Literature reviews are one of the most critical elements of any lengthy piece of social research as it forms the backbone of the wider theoretical base of any topic. In terms of the process of writing any longer study, the literature review is essential for grounding the topic and seeing, through the work of others, what issues related to the potential topic are most worth exploring and where the largest areas of contention, agreement, or discord lie among scholars and other researchers. While it is quite possible to form a hypothesis or central research question without first pouring through the literature, it generally seems that through “researching the research" a possible hypothesis can be refined, of not completely revolutionized, by examining what already exists.

For instance, without doing at least a preliminary literature review first, one might find that the central research question chosen has already been written about extensively and with a great deal of concurrence among the scholars, thus making it an unsuitable topic as the argument is far too easy and obvious. Since a solid research question rests on the writer’s ability to make a valid and contestable argument, only the literature review process would reveal that a topic is either “done to death" or has life left for a new reworking or new way of conceptualizing it.

In addition to revealing these possibilities (or lack of them) a literature review forces the writer to engage with other scholars who have worked with the same topic and to consider the nature of their research (for example, it’s limitations) and use this to further solidify the final product. This in turn leads to the revelation of new avenues in terms of broader theories to look at more closely and points to related sources that might not have been immediately discovered.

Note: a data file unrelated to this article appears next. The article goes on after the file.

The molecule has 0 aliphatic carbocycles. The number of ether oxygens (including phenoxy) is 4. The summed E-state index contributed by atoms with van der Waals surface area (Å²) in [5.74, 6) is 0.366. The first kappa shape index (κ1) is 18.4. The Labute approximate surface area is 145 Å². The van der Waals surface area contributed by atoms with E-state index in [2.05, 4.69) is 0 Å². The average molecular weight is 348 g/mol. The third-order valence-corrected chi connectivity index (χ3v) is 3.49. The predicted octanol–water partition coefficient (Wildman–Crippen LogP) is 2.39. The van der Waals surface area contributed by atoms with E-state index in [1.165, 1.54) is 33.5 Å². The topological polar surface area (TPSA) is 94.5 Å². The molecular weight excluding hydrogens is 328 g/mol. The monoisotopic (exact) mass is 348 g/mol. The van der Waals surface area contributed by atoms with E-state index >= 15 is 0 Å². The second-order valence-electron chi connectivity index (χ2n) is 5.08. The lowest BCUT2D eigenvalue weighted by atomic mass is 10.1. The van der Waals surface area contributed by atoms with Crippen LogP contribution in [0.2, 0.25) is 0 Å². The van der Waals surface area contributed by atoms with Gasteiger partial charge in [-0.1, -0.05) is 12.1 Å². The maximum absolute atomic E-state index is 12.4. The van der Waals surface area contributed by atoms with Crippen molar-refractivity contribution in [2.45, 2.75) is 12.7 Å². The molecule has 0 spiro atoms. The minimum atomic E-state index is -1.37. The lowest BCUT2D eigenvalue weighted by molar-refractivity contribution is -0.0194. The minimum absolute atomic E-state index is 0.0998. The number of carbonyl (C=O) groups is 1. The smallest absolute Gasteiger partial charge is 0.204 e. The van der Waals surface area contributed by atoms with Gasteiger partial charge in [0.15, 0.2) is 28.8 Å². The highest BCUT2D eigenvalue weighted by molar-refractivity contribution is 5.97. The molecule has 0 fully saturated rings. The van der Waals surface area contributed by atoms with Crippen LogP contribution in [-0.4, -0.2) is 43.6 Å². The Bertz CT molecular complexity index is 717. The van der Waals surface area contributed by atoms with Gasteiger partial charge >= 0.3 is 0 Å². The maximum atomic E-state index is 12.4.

In terms of my own topic related to the effects of supervisors on employee morale in the workplace, I found that my initial research question, while interesting to me, was far too broad. An initial scan of the literature available revealed that this was indeed a topic that had been written about extensively and with the same conclusion—that yes, there is an observable impact on how employees relate to their supervisors (on many levels), thus reading several pieces on this topic led me to realize my topic needed refined far further.

The next step I took was to look at the many pieces I had gathered as many possible sources and to look for common themes in some of them. As this process continued, I was able to use a thematic approach to narrow down my topic and this guided me through long process of deciding what among this existing literature was still worth arguing and what would make the most valuable contribution from my questions. This process also prompted me to research theoretical principles I came across that were unfamiliar and required a process of sub-research areas. These secondary concerns then helped me form some rudimentary secondary/supporting questions. In short, writing a literature review is important because it forces evolution of the first working hypothesis—sometimes into something barely related to the initial idea.

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